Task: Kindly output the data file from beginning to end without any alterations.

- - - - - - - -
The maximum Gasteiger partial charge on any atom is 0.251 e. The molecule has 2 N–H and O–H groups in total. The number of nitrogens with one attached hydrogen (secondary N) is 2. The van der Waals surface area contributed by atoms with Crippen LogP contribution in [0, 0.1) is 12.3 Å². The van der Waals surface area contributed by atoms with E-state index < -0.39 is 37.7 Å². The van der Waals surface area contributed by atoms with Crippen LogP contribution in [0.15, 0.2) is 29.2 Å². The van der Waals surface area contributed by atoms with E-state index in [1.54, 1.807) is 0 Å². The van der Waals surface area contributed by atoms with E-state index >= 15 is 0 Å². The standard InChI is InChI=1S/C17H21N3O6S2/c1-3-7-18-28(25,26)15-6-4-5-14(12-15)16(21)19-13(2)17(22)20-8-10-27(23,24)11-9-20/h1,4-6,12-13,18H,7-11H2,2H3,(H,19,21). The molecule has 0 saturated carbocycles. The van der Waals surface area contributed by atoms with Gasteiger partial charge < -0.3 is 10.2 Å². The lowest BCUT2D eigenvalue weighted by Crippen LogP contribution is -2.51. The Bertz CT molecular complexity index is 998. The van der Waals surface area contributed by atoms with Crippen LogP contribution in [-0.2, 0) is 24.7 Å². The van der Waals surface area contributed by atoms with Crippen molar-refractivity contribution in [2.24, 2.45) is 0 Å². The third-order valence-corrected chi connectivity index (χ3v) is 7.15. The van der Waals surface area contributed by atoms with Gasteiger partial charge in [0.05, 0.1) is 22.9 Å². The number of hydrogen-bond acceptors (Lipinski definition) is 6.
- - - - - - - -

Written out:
The maximum Gasteiger partial charge on any atom is 0.251 e. The molecule has 2 N–H and O–H groups in total. The number of nitrogens with one attached hydrogen (secondary N) is 2. The van der Waals surface area contributed by atoms with Crippen LogP contribution in [0, 0.1) is 12.3 Å². The van der Waals surface area contributed by atoms with E-state index < -0.39 is 37.7 Å². The van der Waals surface area contributed by atoms with Crippen LogP contribution in [0.15, 0.2) is 29.2 Å². The van der Waals surface area contributed by atoms with E-state index in [1.54, 1.807) is 0 Å². The van der Waals surface area contributed by atoms with E-state index >= 15 is 0 Å². The standard InChI is InChI=1S/C17H21N3O6S2/c1-3-7-18-28(25,26)15-6-4-5-14(12-15)16(21)19-13(2)17(22)20-8-10-27(23,24)11-9-20/h1,4-6,12-13,18H,7-11H2,2H3,(H,19,21). The molecule has 0 saturated carbocycles. The van der Waals surface area contributed by atoms with Gasteiger partial charge < -0.3 is 10.2 Å². The lowest BCUT2D eigenvalue weighted by Crippen LogP contribution is -2.51. The Bertz CT molecular complexity index is 998. The van der Waals surface area contributed by atoms with Crippen LogP contribution in [-0.2, 0) is 24.7 Å². The van der Waals surface area contributed by atoms with Crippen molar-refractivity contribution in [2.24, 2.45) is 0 Å². The third-order valence-corrected chi connectivity index (χ3v) is 7.15. The van der Waals surface area contributed by atoms with Gasteiger partial charge in [0.05, 0.1) is 22.9 Å². The number of hydrogen-bond acceptors (Lipinski definition) is 6.